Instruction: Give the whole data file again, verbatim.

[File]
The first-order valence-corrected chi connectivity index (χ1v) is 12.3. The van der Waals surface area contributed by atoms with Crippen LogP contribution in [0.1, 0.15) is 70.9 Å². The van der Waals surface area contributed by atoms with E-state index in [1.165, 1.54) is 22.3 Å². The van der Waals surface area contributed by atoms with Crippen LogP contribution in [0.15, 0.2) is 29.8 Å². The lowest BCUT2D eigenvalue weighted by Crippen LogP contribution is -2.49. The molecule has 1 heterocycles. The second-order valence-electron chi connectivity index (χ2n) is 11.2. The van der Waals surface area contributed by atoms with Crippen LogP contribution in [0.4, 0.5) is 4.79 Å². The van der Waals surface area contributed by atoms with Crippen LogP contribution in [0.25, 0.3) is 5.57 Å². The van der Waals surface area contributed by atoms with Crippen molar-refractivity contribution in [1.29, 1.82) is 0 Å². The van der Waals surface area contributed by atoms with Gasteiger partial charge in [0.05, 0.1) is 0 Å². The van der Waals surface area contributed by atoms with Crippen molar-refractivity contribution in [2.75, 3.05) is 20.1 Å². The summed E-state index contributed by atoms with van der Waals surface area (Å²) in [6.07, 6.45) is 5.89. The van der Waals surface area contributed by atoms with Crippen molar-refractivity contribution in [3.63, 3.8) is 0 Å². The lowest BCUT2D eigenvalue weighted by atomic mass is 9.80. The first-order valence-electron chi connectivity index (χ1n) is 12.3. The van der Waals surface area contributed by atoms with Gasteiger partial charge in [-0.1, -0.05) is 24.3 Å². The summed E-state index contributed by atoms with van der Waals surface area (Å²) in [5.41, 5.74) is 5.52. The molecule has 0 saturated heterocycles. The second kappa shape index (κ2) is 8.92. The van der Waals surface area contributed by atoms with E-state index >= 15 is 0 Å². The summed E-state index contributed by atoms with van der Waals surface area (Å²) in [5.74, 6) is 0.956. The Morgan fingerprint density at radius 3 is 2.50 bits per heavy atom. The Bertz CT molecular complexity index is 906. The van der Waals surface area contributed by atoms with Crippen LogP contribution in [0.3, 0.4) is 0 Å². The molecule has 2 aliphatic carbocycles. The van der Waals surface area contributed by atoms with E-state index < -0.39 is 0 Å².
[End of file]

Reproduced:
The first-order valence-corrected chi connectivity index (χ1v) is 12.3. The van der Waals surface area contributed by atoms with Crippen LogP contribution in [0.1, 0.15) is 70.9 Å². The van der Waals surface area contributed by atoms with E-state index in [1.165, 1.54) is 22.3 Å². The van der Waals surface area contributed by atoms with Crippen LogP contribution in [0.15, 0.2) is 29.8 Å². The lowest BCUT2D eigenvalue weighted by Crippen LogP contribution is -2.49. The molecule has 1 heterocycles. The second-order valence-electron chi connectivity index (χ2n) is 11.2. The van der Waals surface area contributed by atoms with Crippen LogP contribution in [0.4, 0.5) is 4.79 Å². The van der Waals surface area contributed by atoms with Crippen LogP contribution in [0.25, 0.3) is 5.57 Å². The van der Waals surface area contributed by atoms with Crippen molar-refractivity contribution in [1.29, 1.82) is 0 Å². The van der Waals surface area contributed by atoms with Gasteiger partial charge in [0.05, 0.1) is 0 Å². The van der Waals surface area contributed by atoms with Crippen molar-refractivity contribution in [2.75, 3.05) is 20.1 Å². The summed E-state index contributed by atoms with van der Waals surface area (Å²) in [6.07, 6.45) is 5.89. The van der Waals surface area contributed by atoms with Crippen molar-refractivity contribution in [3.63, 3.8) is 0 Å². The lowest BCUT2D eigenvalue weighted by atomic mass is 9.80. The first-order valence-electron chi connectivity index (χ1n) is 12.3. The van der Waals surface area contributed by atoms with Gasteiger partial charge in [-0.1, -0.05) is 24.3 Å². The summed E-state index contributed by atoms with van der Waals surface area (Å²) in [5.41, 5.74) is 5.52. The molecule has 0 saturated heterocycles. The second kappa shape index (κ2) is 8.92. The van der Waals surface area contributed by atoms with E-state index >= 15 is 0 Å². The summed E-state index contributed by atoms with van der Waals surface area (Å²) in [5.74, 6) is 0.956. The Morgan fingerprint density at radius 3 is 2.50 bits per heavy atom. The Bertz CT molecular complexity index is 906. The van der Waals surface area contributed by atoms with Crippen LogP contribution in [0.3, 0.4) is 0 Å². The molecule has 2 aliphatic carbocycles. The van der Waals surface area contributed by atoms with E-state index < -0.39 is 0 Å².